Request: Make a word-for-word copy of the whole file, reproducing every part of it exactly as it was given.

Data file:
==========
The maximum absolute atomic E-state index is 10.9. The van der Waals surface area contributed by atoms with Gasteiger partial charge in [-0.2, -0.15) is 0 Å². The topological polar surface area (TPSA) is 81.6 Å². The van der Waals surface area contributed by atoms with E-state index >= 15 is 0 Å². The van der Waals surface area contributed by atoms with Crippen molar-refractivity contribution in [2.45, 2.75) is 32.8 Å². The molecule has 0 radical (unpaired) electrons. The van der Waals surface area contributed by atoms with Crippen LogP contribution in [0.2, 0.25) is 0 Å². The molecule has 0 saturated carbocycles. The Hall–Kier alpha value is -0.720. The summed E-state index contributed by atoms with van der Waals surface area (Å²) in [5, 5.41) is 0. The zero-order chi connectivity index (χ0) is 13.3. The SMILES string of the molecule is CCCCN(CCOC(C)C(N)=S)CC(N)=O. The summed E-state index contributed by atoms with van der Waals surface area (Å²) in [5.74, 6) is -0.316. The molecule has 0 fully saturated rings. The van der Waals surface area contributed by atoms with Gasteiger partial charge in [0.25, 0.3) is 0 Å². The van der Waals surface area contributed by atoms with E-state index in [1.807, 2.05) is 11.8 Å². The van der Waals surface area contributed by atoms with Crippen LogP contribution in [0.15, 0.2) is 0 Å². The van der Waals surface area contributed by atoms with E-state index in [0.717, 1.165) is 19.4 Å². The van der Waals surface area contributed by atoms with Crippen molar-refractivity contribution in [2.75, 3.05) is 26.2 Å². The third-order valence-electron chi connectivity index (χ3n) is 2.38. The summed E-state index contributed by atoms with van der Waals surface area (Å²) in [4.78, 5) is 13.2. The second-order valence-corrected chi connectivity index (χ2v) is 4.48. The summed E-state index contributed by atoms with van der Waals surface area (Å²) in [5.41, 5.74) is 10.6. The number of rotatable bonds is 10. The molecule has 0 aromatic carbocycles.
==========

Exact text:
The maximum absolute atomic E-state index is 10.9. The van der Waals surface area contributed by atoms with Gasteiger partial charge in [-0.2, -0.15) is 0 Å². The topological polar surface area (TPSA) is 81.6 Å². The van der Waals surface area contributed by atoms with E-state index >= 15 is 0 Å². The van der Waals surface area contributed by atoms with Crippen molar-refractivity contribution in [2.45, 2.75) is 32.8 Å². The molecule has 0 radical (unpaired) electrons. The van der Waals surface area contributed by atoms with Crippen LogP contribution in [0.2, 0.25) is 0 Å². The molecule has 0 saturated carbocycles. The Hall–Kier alpha value is -0.720. The summed E-state index contributed by atoms with van der Waals surface area (Å²) in [5, 5.41) is 0. The zero-order chi connectivity index (χ0) is 13.3. The SMILES string of the molecule is CCCCN(CCOC(C)C(N)=S)CC(N)=O. The summed E-state index contributed by atoms with van der Waals surface area (Å²) in [5.74, 6) is -0.316. The molecule has 0 fully saturated rings. The van der Waals surface area contributed by atoms with Gasteiger partial charge in [0.25, 0.3) is 0 Å². The van der Waals surface area contributed by atoms with E-state index in [1.807, 2.05) is 11.8 Å². The van der Waals surface area contributed by atoms with Crippen LogP contribution in [0.15, 0.2) is 0 Å². The van der Waals surface area contributed by atoms with E-state index in [0.717, 1.165) is 19.4 Å². The van der Waals surface area contributed by atoms with Crippen molar-refractivity contribution in [2.75, 3.05) is 26.2 Å². The third-order valence-electron chi connectivity index (χ3n) is 2.38. The summed E-state index contributed by atoms with van der Waals surface area (Å²) in [4.78, 5) is 13.2. The second-order valence-corrected chi connectivity index (χ2v) is 4.48. The summed E-state index contributed by atoms with van der Waals surface area (Å²) in [5.41, 5.74) is 10.6. The number of rotatable bonds is 10. The molecule has 0 aromatic carbocycles.